On the first day of his first spring training in charge of the Giants, manager Gabe Kapler spent a good amount of time talking to reporters about top prospect Joey Bart. The two had met over the offseason and Kapler was excited to watch Bart develop with a month in big league camp. 

For an organization that hasn't made an offseason splash the last couple of years, Bart represents quite a bit. He is the player fans are most excited to see whenever baseball resumes, the one who gets the most attention every time the Giants take the field for drills, and the leader of a generation of good prospects that's storming towards Oracle Park. 

But Bart now has some company in the squat, with the Giants using their first-round draft pick Wednesday on fellow ACC catcher Patrick Bailey. Farhan Zaidi hopped on a Zoom call a couple hours later and explained that you always take the best player available and you can never have too much catching. Looking forward, there are a number of ways this can go. 

Catchers get hurt and they wear down, as Giants fans have learned all too well with Buster Posey's collision in 2011 and a more recent hip surgery. Second-rounder Tommy Joseph ultimately moved off the position because of concussions, which also changed Hector Sanchez's career. Andrew Susac had trouble staying healthy. Aramis Garcia, also a second-rounder, had injury issues in the minors and hip surgery this spring. Bart suffered two hand fractures last year while hitting, and that hand will take a beating over the years as he catches. 


Catchers also can become excellent trade chips. The Giants used Joseph to get Hunter Pence and Garcia was thought to be part of the proposed plan to get Giancarlo Stanton. 

The Giants don't know what their organization will look like in three years, but in an ideal world, Bart and Bailey will coexist. Bart already was headed for a similar situation with Posey and the Giants talked often this spring of making Bart comfortable at a second position. Versatility now is king at Oracle Park. 

"I think when we look at what our ideal team and our ideal roster looks like, the dream scenario is to have two catchers that can impact the game offensively and defensively," Zaidi said. "If you're lucky enough to have that, there are going to be times when you want both guys in the lineup.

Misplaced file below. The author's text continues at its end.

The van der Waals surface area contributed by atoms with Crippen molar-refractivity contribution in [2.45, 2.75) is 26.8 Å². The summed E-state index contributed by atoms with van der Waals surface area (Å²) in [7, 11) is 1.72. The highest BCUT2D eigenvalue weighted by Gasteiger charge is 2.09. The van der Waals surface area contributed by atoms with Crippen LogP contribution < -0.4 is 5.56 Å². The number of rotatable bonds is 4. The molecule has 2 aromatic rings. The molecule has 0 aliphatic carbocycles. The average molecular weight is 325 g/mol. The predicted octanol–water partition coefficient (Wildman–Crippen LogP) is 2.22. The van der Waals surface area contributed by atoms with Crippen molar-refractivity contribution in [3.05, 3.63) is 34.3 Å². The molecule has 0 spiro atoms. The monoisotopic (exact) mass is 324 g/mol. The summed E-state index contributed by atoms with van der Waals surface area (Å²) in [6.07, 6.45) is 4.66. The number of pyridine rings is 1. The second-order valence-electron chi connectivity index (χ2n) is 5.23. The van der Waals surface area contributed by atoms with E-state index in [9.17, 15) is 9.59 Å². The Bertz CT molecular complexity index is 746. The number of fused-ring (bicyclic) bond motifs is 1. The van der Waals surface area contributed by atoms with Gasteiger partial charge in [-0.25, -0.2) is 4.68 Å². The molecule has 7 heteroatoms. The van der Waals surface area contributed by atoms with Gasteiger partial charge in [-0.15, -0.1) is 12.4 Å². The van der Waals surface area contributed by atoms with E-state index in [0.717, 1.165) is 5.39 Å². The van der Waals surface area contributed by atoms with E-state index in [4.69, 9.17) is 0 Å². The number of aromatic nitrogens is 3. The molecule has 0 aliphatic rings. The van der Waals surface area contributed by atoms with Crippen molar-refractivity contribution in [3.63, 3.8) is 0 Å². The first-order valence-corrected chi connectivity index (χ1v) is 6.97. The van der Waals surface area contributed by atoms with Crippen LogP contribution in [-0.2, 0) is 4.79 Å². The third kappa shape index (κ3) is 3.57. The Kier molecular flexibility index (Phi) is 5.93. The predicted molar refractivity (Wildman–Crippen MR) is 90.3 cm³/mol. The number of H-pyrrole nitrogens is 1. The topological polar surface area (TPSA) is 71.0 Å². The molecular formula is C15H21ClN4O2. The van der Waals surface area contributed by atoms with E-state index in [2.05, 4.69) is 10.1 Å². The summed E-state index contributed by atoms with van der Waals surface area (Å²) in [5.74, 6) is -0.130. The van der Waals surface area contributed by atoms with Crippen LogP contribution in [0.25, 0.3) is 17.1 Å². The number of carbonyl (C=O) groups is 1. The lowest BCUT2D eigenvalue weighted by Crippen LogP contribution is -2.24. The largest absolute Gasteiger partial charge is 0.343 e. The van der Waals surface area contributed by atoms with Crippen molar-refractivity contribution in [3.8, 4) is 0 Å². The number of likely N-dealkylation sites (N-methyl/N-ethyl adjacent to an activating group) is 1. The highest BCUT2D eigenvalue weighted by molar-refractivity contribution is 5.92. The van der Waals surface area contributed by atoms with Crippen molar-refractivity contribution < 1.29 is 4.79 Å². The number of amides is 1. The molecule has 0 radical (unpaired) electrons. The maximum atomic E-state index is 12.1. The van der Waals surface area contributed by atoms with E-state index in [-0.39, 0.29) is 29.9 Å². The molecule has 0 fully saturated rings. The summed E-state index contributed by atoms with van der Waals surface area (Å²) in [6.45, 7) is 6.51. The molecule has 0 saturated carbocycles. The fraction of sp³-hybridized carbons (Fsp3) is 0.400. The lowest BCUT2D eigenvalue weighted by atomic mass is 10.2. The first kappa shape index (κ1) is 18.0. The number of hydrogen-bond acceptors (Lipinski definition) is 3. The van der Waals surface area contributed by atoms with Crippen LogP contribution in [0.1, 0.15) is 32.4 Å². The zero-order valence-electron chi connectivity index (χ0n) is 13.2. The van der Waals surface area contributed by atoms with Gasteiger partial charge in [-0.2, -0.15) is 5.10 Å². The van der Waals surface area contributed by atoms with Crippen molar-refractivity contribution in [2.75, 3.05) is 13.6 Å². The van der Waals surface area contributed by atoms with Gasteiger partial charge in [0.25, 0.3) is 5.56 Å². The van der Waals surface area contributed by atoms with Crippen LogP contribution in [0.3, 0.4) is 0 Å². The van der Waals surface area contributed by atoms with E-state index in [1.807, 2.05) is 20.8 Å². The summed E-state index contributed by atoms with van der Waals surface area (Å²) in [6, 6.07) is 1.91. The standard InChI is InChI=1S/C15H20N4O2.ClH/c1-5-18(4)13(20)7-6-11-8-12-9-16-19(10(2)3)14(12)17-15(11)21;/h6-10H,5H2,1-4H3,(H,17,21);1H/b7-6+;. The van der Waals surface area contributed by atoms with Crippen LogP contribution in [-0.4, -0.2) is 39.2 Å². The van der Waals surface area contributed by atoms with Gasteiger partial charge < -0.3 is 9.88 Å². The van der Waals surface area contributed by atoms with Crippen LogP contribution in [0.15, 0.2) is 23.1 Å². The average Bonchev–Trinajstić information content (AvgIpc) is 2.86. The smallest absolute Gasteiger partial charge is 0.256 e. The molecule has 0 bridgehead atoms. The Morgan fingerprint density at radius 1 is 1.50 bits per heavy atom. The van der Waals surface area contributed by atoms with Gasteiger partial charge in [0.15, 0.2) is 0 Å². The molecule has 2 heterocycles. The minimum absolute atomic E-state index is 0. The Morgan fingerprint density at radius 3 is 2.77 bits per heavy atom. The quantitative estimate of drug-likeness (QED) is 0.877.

"Who knows what the future holds in terms of whether we go to a universal DH, but I think that's something that we want all of our catchers to do. (We want) all the guys in the system to be able to play a different position."

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The Giants talked this over from every angle, and Zaidi also mentioned how a 26-man roster will change the future math. He thinks teams may carry three catchers for large chunks of the season, and that will make it more imperative that catchers are versatile. Zaidi came from the Los Angeles Dodgers, where backups Austin Barnes and Kyle Farmer often played infield spots. 

"Having that versatility speaks to aspirationally what we want the roster to look like," Zaidi said. 

That process already is underway in the organization, and soon Bailey will get a taste of it. He has always been a catcher and doesn't have an obvious second position, but you can bet that ultimately will be part of the conversation. The Giants shot down those questions with Bart when he was drafted but admitted this spring that a second position was in the plans. 

For now, the focus with Bailey will be on finding some way for him to continue his development as a catcher in 2020. He won't be on a taxi squad, but could be part of a "stay-hot" camp or even participate in the Fall League. You can expect Bailey to be in big league camp next spring with Bart, his opponent in a NC State-Georgia Tech matchup in 2018. 


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One day they may be in a timeshare. Right now, Bailey simply is ready to soak up knowledge. He mentioned Bart as someone he was ready to learn from. 

"You learn from different guys and learn different ways of doing stuff and see if you can implement that in my game," Bailey said.